One of the greatest challenges associated with maintaining a complex desktop application like Dropbox is that with hundreds of millions of installs, even the smallest bugs can end up affecting a very large number of users. Bugs inevitably will strike, and while most of them allow the application to recover, some cause the application to terminate. These terminations, or “crashes,” are highly disruptive events: when Dropbox stops, synchronization stops. To ensure uninterrupted sync for our users we automatically detect and report all crashes and take steps to restart our application when they occur.
In 2016, faced with our impending transition to Python 3,
Dropbox is one of the most popular desktop applications in the world: You can install it today on Windows, macOS, and some flavors of Linux. What you may not know is that much of the application is written using Python. In fact, Drew’s very first lines of code for Dropbox were written in Python for Windows using venerable libraries such as
Though we’ve relied on Python 2 for many years (most recently, we used Python 2.7), we began moving to Python 3 back in 2015. This transition is now complete: If you’re using Dropbox today,
Computers on the internet are uniquely identified by an IP address. For decades the world has used Internet Protocol version 4 (IPv4), which allows for about 4 billion unique addresses. As more of the world has come online, and we carry internet-capable devices in our pockets, we have run out of IPv4 addresses. Layers and layers of workarounds have been built to mitigate the problem. The current protocol—Internet Protocol version 6 (IPv6)—fixes various problems with IPv4; it has a significantly expanded address space that allows for the creation of many more unique IP addresses. Unfortunately, IPv6 has suffered from lack of adoption.
In our previous blog post on investing in the Desktop Client platform at Dropbox, we discussed the challenges of trying to innovate and iterate on a product while maintaining high platform quality and low overhead. In 2016, Dropbox quadrupled the cadence at which we shipped the Desktop Client, releasing a new a major version every 2 weeks rather than every 8 weeks by investing in foundational improvements. These efforts tended to illustrate one or both of the following themes:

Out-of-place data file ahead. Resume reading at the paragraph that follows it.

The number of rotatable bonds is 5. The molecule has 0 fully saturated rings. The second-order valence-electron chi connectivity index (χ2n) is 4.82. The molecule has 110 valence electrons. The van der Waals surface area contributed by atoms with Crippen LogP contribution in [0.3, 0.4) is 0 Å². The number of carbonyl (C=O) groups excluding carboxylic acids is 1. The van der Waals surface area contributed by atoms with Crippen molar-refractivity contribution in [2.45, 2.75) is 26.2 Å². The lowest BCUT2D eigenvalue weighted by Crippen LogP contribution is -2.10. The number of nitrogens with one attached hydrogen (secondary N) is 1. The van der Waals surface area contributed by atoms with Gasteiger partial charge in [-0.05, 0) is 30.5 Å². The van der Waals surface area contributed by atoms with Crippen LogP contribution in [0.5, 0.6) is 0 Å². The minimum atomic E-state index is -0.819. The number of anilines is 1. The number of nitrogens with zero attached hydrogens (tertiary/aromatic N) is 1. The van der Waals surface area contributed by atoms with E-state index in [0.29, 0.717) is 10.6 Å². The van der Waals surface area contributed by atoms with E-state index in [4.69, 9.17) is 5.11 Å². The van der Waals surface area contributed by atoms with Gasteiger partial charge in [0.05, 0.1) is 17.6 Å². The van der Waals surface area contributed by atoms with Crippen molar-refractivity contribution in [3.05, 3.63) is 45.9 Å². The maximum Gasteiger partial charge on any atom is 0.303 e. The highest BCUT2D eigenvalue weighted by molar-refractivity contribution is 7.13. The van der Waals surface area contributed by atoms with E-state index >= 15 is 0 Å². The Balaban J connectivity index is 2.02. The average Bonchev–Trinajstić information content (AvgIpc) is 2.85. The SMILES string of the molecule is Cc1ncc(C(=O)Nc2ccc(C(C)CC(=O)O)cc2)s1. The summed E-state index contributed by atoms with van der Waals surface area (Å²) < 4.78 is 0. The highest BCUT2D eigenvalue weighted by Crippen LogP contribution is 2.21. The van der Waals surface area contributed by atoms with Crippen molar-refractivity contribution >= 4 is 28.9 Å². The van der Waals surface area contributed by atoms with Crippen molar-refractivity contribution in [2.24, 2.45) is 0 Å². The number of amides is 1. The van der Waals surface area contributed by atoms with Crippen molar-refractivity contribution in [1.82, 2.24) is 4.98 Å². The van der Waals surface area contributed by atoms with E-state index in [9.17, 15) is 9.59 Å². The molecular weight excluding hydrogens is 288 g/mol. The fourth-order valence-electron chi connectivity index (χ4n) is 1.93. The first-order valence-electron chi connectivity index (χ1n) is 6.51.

- Reduce KTLO work: “Keeping The Lights On,” or KTLO, includes manual tasks such as setting configuration parameters,
Imagine you’re an engineer working on a new product feature that is going to have a high impact on the end user, like the Dropbox Badge. You want to get quick validation on the functionality and utility of the feature. Each individual change you make might be relatively simple, like a tweak to the CSS changing the size of a font, or more substantial, like enabling the Badge on a new file type. You could set up user studies, but these are relatively expensive and slow, and are a statistically small sample size. Ideally,
Keeping users on the latest version of the Dropbox desktop app is critical. It allows our developers to rapidly innovate, showcase new features to our users, maintain compatibility with server endpoints, and mitigate risk of incompatibilities that may creep in with platform/OS changes.
Our auto-update system, as originally designed, was written as a feature of the desktop client. Basically, as part of regular file syncing, the server can send down an entry in the metadata that says, “Please update to version X with checksum Y.” The client would then download the file, verify the checksum, open the payload,